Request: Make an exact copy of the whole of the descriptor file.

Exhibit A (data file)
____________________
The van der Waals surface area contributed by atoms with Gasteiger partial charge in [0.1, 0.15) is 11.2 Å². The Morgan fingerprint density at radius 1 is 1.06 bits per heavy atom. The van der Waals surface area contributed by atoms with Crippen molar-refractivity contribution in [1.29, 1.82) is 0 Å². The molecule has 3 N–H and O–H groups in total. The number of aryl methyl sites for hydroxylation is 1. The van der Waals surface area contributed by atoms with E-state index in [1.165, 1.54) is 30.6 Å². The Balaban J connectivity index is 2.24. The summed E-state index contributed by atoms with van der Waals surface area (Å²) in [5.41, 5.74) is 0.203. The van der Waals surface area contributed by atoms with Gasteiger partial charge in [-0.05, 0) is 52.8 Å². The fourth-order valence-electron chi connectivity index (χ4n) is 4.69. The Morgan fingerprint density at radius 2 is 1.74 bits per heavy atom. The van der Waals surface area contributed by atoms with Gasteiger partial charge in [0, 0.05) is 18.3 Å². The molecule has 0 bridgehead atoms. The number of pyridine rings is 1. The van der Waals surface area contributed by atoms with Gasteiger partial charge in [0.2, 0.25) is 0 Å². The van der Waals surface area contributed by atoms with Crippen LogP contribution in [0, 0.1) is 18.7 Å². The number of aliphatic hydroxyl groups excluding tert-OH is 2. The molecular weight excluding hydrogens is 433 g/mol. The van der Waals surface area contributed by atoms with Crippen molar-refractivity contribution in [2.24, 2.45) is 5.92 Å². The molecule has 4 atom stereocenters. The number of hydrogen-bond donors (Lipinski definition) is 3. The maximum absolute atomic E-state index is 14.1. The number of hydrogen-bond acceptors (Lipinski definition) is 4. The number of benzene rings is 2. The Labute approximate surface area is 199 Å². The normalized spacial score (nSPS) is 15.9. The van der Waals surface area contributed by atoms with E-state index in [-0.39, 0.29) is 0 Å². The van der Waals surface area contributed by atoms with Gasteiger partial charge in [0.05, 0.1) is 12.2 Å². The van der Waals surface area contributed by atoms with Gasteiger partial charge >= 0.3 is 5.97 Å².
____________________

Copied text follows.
The van der Waals surface area contributed by atoms with Gasteiger partial charge in [0.1, 0.15) is 11.2 Å². The Morgan fingerprint density at radius 1 is 1.06 bits per heavy atom. The van der Waals surface area contributed by atoms with Crippen molar-refractivity contribution in [1.29, 1.82) is 0 Å². The molecule has 3 N–H and O–H groups in total. The number of aryl methyl sites for hydroxylation is 1. The van der Waals surface area contributed by atoms with E-state index in [1.165, 1.54) is 30.6 Å². The Balaban J connectivity index is 2.24. The summed E-state index contributed by atoms with van der Waals surface area (Å²) in [5.41, 5.74) is 0.203. The van der Waals surface area contributed by atoms with Gasteiger partial charge in [-0.05, 0) is 52.8 Å². The fourth-order valence-electron chi connectivity index (χ4n) is 4.69. The Morgan fingerprint density at radius 2 is 1.74 bits per heavy atom. The van der Waals surface area contributed by atoms with Gasteiger partial charge in [0, 0.05) is 18.3 Å². The molecule has 0 bridgehead atoms. The number of pyridine rings is 1. The van der Waals surface area contributed by atoms with Gasteiger partial charge in [0.2, 0.25) is 0 Å². The van der Waals surface area contributed by atoms with Crippen LogP contribution in [0, 0.1) is 18.7 Å². The number of aliphatic hydroxyl groups excluding tert-OH is 2. The molecular weight excluding hydrogens is 433 g/mol. The van der Waals surface area contributed by atoms with Crippen molar-refractivity contribution in [2.24, 2.45) is 5.92 Å². The molecule has 4 atom stereocenters. The number of hydrogen-bond donors (Lipinski definition) is 3. The maximum absolute atomic E-state index is 14.1. The number of hydrogen-bond acceptors (Lipinski definition) is 4. The number of benzene rings is 2. The Labute approximate surface area is 199 Å². The normalized spacial score (nSPS) is 15.9. The van der Waals surface area contributed by atoms with E-state index in [-0.39, 0.29) is 0 Å². The van der Waals surface area contributed by atoms with Gasteiger partial charge in [0.05, 0.1) is 12.2 Å². The van der Waals surface area contributed by atoms with Gasteiger partial charge >= 0.3 is 5.97 Å².